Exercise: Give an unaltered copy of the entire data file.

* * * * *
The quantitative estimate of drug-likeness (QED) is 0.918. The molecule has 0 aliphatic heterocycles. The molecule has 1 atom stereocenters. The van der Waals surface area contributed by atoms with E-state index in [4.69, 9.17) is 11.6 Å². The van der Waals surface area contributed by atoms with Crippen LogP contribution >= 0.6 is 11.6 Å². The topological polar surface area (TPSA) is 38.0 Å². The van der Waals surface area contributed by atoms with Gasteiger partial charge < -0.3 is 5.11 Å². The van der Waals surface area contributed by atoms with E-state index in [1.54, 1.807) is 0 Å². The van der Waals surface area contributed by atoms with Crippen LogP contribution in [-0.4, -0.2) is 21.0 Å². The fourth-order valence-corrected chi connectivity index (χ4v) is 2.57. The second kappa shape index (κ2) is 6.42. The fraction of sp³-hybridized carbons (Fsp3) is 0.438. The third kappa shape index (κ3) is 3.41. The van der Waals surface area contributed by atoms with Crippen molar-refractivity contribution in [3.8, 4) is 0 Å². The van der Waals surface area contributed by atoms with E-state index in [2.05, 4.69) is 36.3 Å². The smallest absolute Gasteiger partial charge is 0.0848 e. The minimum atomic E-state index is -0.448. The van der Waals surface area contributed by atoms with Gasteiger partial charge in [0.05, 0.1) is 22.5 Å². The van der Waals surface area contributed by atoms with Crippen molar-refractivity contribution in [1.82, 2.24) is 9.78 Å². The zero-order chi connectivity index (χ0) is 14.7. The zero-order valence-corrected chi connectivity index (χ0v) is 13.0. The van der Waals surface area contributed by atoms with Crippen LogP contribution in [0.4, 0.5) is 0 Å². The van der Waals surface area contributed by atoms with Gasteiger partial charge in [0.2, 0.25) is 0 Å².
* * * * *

The quantitative estimate of drug-likeness (QED) is 0.918. The molecule has 0 aliphatic heterocycles. The molecule has 1 atom stereocenters. The van der Waals surface area contributed by atoms with E-state index in [4.69, 9.17) is 11.6 Å². The van der Waals surface area contributed by atoms with Crippen LogP contribution >= 0.6 is 11.6 Å². The topological polar surface area (TPSA) is 38.0 Å². The van der Waals surface area contributed by atoms with Gasteiger partial charge < -0.3 is 5.11 Å². The van der Waals surface area contributed by atoms with E-state index in [1.54, 1.807) is 0 Å². The van der Waals surface area contributed by atoms with Crippen LogP contribution in [-0.4, -0.2) is 21.0 Å². The fourth-order valence-corrected chi connectivity index (χ4v) is 2.57. The second kappa shape index (κ2) is 6.42. The fraction of sp³-hybridized carbons (Fsp3) is 0.438. The third kappa shape index (κ3) is 3.41. The van der Waals surface area contributed by atoms with Crippen molar-refractivity contribution in [3.8, 4) is 0 Å². The van der Waals surface area contributed by atoms with E-state index in [2.05, 4.69) is 36.3 Å². The smallest absolute Gasteiger partial charge is 0.0848 e. The minimum atomic E-state index is -0.448. The van der Waals surface area contributed by atoms with Gasteiger partial charge in [0.05, 0.1) is 22.5 Å². The van der Waals surface area contributed by atoms with Crippen molar-refractivity contribution in [1.82, 2.24) is 9.78 Å². The zero-order chi connectivity index (χ0) is 14.7. The zero-order valence-corrected chi connectivity index (χ0v) is 13.0. The van der Waals surface area contributed by atoms with Crippen LogP contribution in [0.4, 0.5) is 0 Å². The van der Waals surface area contributed by atoms with Gasteiger partial charge in [0.2, 0.25) is 0 Å².